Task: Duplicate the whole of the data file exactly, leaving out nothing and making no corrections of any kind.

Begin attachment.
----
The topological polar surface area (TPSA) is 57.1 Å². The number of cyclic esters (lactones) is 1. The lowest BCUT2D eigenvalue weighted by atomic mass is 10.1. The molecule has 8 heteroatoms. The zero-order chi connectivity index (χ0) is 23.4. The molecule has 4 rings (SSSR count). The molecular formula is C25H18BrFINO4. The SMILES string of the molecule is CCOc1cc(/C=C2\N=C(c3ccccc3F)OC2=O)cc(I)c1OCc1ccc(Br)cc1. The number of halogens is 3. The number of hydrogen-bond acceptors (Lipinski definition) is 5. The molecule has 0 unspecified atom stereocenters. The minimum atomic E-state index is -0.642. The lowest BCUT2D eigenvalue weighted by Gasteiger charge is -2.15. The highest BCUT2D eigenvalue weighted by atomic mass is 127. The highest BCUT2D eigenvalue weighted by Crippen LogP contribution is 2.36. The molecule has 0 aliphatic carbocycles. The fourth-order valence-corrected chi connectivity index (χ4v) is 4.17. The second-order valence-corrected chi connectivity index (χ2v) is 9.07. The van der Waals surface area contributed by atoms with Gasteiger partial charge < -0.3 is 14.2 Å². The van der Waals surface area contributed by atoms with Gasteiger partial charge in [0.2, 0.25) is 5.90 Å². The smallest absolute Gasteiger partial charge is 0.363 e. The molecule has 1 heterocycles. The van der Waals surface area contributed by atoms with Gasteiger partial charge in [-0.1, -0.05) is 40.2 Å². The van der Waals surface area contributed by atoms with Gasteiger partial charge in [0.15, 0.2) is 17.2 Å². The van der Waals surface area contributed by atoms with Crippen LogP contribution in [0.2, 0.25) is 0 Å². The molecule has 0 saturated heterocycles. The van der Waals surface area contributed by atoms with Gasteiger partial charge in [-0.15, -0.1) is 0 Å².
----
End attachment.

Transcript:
The topological polar surface area (TPSA) is 57.1 Å². The number of cyclic esters (lactones) is 1. The lowest BCUT2D eigenvalue weighted by atomic mass is 10.1. The molecule has 8 heteroatoms. The zero-order chi connectivity index (χ0) is 23.4. The molecule has 4 rings (SSSR count). The molecular formula is C25H18BrFINO4. The SMILES string of the molecule is CCOc1cc(/C=C2\N=C(c3ccccc3F)OC2=O)cc(I)c1OCc1ccc(Br)cc1. The number of halogens is 3. The number of hydrogen-bond acceptors (Lipinski definition) is 5. The molecule has 0 unspecified atom stereocenters. The minimum atomic E-state index is -0.642. The lowest BCUT2D eigenvalue weighted by Gasteiger charge is -2.15. The highest BCUT2D eigenvalue weighted by atomic mass is 127. The highest BCUT2D eigenvalue weighted by Crippen LogP contribution is 2.36. The molecule has 0 aliphatic carbocycles. The fourth-order valence-corrected chi connectivity index (χ4v) is 4.17. The second-order valence-corrected chi connectivity index (χ2v) is 9.07. The van der Waals surface area contributed by atoms with Gasteiger partial charge < -0.3 is 14.2 Å². The van der Waals surface area contributed by atoms with Gasteiger partial charge in [0.2, 0.25) is 5.90 Å². The smallest absolute Gasteiger partial charge is 0.363 e. The molecule has 1 heterocycles. The van der Waals surface area contributed by atoms with Gasteiger partial charge in [-0.1, -0.05) is 40.2 Å². The van der Waals surface area contributed by atoms with Gasteiger partial charge in [0.15, 0.2) is 17.2 Å². The van der Waals surface area contributed by atoms with Crippen LogP contribution in [0.2, 0.25) is 0 Å². The molecule has 0 saturated heterocycles. The van der Waals surface area contributed by atoms with Gasteiger partial charge in [-0.15, -0.1) is 0 Å².